You aced your job interview and landed an offer. You’re excited about the responsibilities, the company culture sounds great, and your future team members seem awesome. There’s only one problem: The offered salary is lower than what you were expecting.

“Now what?” you think to yourself. Should you just accept the proposed compensation and avoid stirring the pot? Or should you gather your courage and ask for what you think you deserve?

My husband recently accepted a new position and went through this exact same process, so I know just how agonizing it can be — especially when you’re worried that asking questions will make you seem uninformed or unprofessional.

But don’t panic yet. I’ve pulled together four of the big concerns that ran through his mind during salary negotiations, along with tips to deal with them. This way, you can get your hands on everything you need right here.

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1. Will You Lose the Job if You Negotiate?

This is something that nearly everybody worries about. If you come back and ask for more money, will you run the risk of losing the job entirely?

Of course, there are no guarantees here — it varies from company to company. However, for the most part, employers are willing (and many even expect) to negotiate. But unfortunately, according to a survey conducted by ZipRecruiter, 64 percent of job seekers still do not negotiate an initial offer.

“Shame on them,” Rosemary Haefner, the chief human resources officer at CareerBuilder, told Fast Company. 

“Lately we’ve seen more employers who tell us that they would have been willing to negotiate — nearly half of the employers surveyed. They even expected it. But the job candidates just didn't ask.”

Employers typically already have a number in mind for what they’re ultimately expecting to pay the person in this position, even if that’s not the salary they spit out right off the bat. Like anybody, they’ll take a deal where they can get it. And remember, you can’t expect to get what you want if you don’t ask for it.

2. How Much More Can You Ask For?

Alright, so you know you should be negotiating. But, now you’re left with another quandary: How much more can you ask for? You don’t want to leave money on the table, but you also don’t want to go in there with guns blazing and come off as too aggressive or demanding.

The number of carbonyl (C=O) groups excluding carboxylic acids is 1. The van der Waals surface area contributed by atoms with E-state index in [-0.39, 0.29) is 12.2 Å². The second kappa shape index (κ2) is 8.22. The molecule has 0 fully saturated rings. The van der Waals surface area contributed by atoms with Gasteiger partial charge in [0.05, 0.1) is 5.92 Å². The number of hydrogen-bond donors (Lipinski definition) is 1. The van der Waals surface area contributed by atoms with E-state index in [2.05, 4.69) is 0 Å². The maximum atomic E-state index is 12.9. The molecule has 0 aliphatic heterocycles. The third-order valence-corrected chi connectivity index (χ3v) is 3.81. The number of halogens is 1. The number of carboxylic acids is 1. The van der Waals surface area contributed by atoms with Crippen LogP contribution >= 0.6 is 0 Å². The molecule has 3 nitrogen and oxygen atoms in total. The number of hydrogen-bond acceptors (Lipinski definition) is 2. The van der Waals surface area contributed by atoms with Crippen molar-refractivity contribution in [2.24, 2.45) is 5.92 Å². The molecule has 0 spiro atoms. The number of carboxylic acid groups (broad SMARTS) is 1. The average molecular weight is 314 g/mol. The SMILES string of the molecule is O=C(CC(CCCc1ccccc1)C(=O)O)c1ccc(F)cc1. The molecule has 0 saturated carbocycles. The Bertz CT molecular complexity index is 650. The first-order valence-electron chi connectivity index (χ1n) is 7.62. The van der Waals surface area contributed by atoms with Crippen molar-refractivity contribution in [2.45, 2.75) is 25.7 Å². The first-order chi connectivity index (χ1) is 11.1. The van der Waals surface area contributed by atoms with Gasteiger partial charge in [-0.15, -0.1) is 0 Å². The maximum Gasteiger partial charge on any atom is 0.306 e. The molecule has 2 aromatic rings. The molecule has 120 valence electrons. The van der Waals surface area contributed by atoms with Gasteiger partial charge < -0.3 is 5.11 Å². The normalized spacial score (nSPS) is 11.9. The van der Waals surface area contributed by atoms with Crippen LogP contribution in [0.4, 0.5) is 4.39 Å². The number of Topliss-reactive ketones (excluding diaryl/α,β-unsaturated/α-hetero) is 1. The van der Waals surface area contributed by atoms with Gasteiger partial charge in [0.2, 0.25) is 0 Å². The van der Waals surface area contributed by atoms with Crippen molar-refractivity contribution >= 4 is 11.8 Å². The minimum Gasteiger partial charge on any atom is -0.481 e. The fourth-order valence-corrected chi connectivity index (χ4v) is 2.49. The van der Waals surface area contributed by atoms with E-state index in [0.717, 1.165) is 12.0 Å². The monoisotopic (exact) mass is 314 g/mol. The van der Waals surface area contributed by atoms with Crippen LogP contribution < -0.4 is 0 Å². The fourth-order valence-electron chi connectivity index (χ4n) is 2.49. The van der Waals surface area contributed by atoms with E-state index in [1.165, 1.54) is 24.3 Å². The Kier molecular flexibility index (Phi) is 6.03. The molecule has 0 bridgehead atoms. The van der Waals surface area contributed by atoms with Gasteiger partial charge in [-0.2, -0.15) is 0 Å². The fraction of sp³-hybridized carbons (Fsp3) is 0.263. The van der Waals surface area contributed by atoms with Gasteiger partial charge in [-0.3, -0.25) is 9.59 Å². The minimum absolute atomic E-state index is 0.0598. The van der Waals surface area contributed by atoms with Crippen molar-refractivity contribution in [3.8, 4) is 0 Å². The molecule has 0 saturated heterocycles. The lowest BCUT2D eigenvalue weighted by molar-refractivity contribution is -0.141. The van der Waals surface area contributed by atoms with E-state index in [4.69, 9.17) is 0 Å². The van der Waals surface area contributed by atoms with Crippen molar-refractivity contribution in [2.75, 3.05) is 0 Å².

To start, think about your position in the market. An executive level applicant with 20 years of experience and tons of expertise under her belt will have much more leverage than a mid-level candidate who’s only been in the working world for five years, for example.

With that in mind, experts recommend that you ask for 10 to 20 percent more than what you’re currently making.

But what if this is your first job, meaning that your current salary is $0? Well, put simply, you’ll want to think hard before trying to up the ante. Entry-level applicants typically don’t hold much power.

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3. What Should You Do if They Decline or Counter-Offer?

You put your cards on the table and asked for a reasonable bump in the offer. If you’re lucky, the employer will accept your increased number and you can get your glossy new business cards printed. But things don’t always work out that way.

In some cases, the employer might counter your offer. Ideally, they would also provide some reasoning — in the form of data or market research — to back up the number they’ve arrived at.

If you feel that their new number is appropriate and you’re happy with the proposed salary, it’s ultimately your choice whether or not you want to accept. But if you choose to counter back, remember to also be prepared with your own persuasive reasoning as to why you deserve more.

What if they flat-out decline to negotiate? Well, then it’s up to you to decide how to move forward. But if you really thought the salary was that unfair to begin with, you’re probably better off cutting your losses and finding something else that’s a better fit for you financially.

4. Can I Negotiate Anything Else?

While the thought of negotiating a job offer generally brings salary to mind, there’s plenty of negotiation opportunity on the table beyond that. You can also discuss numerous other things — including vacation days or company perks.

Even if you’re happy with the offered salary, you can still ask if you could get a few extra vacation days or the option to work from home once per month, for example. Again, it’s another case of, “You’ll never know if you don’t ask.”

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Some final salary negotiation tips? Remember: You’re an accomplished professional who brings a lot of value to the table. So don’t hesitate to put yourself out there and ask for what you deserve.